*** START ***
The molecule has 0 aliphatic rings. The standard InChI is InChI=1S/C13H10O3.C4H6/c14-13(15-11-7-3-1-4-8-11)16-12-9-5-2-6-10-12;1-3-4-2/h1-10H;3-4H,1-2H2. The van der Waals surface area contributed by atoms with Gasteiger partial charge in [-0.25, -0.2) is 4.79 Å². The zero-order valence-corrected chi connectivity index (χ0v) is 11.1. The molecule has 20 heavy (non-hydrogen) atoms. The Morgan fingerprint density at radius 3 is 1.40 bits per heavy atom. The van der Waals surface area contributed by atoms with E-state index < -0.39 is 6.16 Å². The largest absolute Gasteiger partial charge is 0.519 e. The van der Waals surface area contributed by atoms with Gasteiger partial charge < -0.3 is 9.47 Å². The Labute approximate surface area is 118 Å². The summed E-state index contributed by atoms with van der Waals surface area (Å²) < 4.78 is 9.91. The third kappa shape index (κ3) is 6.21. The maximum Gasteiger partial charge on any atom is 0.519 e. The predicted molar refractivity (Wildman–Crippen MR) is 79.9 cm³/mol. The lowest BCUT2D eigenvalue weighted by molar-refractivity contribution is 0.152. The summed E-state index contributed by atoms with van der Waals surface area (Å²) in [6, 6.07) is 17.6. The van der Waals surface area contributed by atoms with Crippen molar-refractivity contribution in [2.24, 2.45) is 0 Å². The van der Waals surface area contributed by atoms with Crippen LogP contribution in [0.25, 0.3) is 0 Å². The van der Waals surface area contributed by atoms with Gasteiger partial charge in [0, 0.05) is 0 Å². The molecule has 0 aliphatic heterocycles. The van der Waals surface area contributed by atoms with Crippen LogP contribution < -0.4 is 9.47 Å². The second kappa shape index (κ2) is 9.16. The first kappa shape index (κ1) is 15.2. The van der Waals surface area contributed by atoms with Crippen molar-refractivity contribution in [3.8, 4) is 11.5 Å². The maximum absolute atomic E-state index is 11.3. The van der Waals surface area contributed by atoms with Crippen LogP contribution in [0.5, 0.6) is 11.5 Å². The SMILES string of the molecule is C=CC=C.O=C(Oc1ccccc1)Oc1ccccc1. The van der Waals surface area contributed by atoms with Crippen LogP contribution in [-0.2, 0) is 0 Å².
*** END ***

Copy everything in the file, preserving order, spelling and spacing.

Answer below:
The molecule has 0 aliphatic rings. The standard InChI is InChI=1S/C13H10O3.C4H6/c14-13(15-11-7-3-1-4-8-11)16-12-9-5-2-6-10-12;1-3-4-2/h1-10H;3-4H,1-2H2. The van der Waals surface area contributed by atoms with Gasteiger partial charge in [-0.25, -0.2) is 4.79 Å². The zero-order valence-corrected chi connectivity index (χ0v) is 11.1. The molecule has 20 heavy (non-hydrogen) atoms. The Morgan fingerprint density at radius 3 is 1.40 bits per heavy atom. The van der Waals surface area contributed by atoms with E-state index < -0.39 is 6.16 Å². The largest absolute Gasteiger partial charge is 0.519 e. The van der Waals surface area contributed by atoms with Gasteiger partial charge < -0.3 is 9.47 Å². The Labute approximate surface area is 118 Å². The summed E-state index contributed by atoms with van der Waals surface area (Å²) < 4.78 is 9.91. The third kappa shape index (κ3) is 6.21. The maximum Gasteiger partial charge on any atom is 0.519 e. The predicted molar refractivity (Wildman–Crippen MR) is 79.9 cm³/mol. The lowest BCUT2D eigenvalue weighted by molar-refractivity contribution is 0.152. The summed E-state index contributed by atoms with van der Waals surface area (Å²) in [6, 6.07) is 17.6. The van der Waals surface area contributed by atoms with Crippen molar-refractivity contribution in [2.24, 2.45) is 0 Å². The van der Waals surface area contributed by atoms with Crippen LogP contribution in [0.25, 0.3) is 0 Å². The van der Waals surface area contributed by atoms with Gasteiger partial charge in [0, 0.05) is 0 Å². The molecule has 0 aliphatic heterocycles. The van der Waals surface area contributed by atoms with Crippen LogP contribution < -0.4 is 9.47 Å². The second kappa shape index (κ2) is 9.16. The first kappa shape index (κ1) is 15.2. The van der Waals surface area contributed by atoms with Crippen molar-refractivity contribution in [3.8, 4) is 11.5 Å². The maximum absolute atomic E-state index is 11.3. The van der Waals surface area contributed by atoms with Crippen LogP contribution in [0.5, 0.6) is 11.5 Å². The SMILES string of the molecule is C=CC=C.O=C(Oc1ccccc1)Oc1ccccc1. The van der Waals surface area contributed by atoms with Crippen LogP contribution in [-0.2, 0) is 0 Å².